Shortly after that shift with Ned’s three huge saves, Poturalski would make a fantastic play in the neutral zone to turn the puck over and catch the Belleville defense pressing and getting a little impatient looking for the equalizer. After picking his man’s pocket, he shot off like a cannon. With just two quick steps he accelerated away from the crowd and was in for a 2-on-1 with Aleksi Saarela. He looked like he was shooting all the way, but at the last second laid off a gorgeous saucer pass. The dish went perfectly over the diving Senator defenseman and landed right on Saarela’s tape, who then made no mistake. He deposited the beautiful pass to give Charlotte a little insurance once again, with just under two minutes to go in the middle frame. Belleville had really built some momentum and carried a lot of the play to that point, only to suddenly find themselves down two yet again. Nicolas Roy extended the lead to three 1:15 into the third, banging home a rebound from a Roland McKeown shot. The game was then all but over. Charlotte gave up very little the rest of the way, and on a night in which Alex Nedeljkovic was red-hot it was more than enough. Jake Bean got his second assist of the game on the Roy tally, and Pat Brown had an assist in addition to his opening goal. Nedeljkovic was probably Charlotte’s best player, though, earning the win with 30 saves on 31 shots. The New Year started in a familiar fashion, with a convincing Charlotte W.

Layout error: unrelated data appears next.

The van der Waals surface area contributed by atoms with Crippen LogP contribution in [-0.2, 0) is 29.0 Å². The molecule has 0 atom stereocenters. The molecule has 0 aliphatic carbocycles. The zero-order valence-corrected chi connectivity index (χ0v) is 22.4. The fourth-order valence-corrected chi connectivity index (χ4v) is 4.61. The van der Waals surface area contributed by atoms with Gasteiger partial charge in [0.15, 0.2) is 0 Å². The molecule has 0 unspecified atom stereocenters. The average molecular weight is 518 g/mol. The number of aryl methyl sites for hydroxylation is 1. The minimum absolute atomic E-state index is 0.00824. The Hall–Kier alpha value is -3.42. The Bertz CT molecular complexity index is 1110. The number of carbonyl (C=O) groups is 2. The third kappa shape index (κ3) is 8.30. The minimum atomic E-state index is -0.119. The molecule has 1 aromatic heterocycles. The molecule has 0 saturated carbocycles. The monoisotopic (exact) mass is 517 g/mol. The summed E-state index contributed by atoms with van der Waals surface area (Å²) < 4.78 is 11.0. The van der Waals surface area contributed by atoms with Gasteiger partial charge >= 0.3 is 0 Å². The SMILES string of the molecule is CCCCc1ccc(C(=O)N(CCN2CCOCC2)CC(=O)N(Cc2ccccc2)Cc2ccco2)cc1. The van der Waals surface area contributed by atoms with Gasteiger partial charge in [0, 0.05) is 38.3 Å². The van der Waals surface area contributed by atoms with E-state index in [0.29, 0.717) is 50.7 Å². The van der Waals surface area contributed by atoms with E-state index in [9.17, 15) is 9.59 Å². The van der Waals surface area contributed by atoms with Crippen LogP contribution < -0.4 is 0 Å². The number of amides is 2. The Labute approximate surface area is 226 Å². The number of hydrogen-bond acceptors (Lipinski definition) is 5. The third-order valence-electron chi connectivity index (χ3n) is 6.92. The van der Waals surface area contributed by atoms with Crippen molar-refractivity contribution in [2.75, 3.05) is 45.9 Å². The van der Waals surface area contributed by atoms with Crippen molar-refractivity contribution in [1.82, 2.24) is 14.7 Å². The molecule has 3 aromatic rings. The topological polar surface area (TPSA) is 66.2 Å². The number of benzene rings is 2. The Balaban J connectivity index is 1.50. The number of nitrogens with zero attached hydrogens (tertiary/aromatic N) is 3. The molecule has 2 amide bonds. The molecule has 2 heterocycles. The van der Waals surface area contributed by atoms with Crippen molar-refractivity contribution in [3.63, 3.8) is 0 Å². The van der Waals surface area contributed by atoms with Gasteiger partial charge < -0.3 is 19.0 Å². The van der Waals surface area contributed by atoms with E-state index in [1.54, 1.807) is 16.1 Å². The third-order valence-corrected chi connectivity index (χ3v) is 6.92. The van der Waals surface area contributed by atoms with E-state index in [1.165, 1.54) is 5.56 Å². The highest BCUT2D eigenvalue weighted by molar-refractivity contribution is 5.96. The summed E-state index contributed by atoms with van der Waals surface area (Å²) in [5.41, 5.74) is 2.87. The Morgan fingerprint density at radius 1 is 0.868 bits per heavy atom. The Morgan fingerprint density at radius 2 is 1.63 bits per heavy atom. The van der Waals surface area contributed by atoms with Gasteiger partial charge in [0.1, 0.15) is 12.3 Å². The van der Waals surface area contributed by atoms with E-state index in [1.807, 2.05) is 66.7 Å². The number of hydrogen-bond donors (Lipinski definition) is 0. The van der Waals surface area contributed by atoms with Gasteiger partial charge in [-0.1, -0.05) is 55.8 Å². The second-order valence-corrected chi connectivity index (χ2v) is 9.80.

Game 2 – Belleville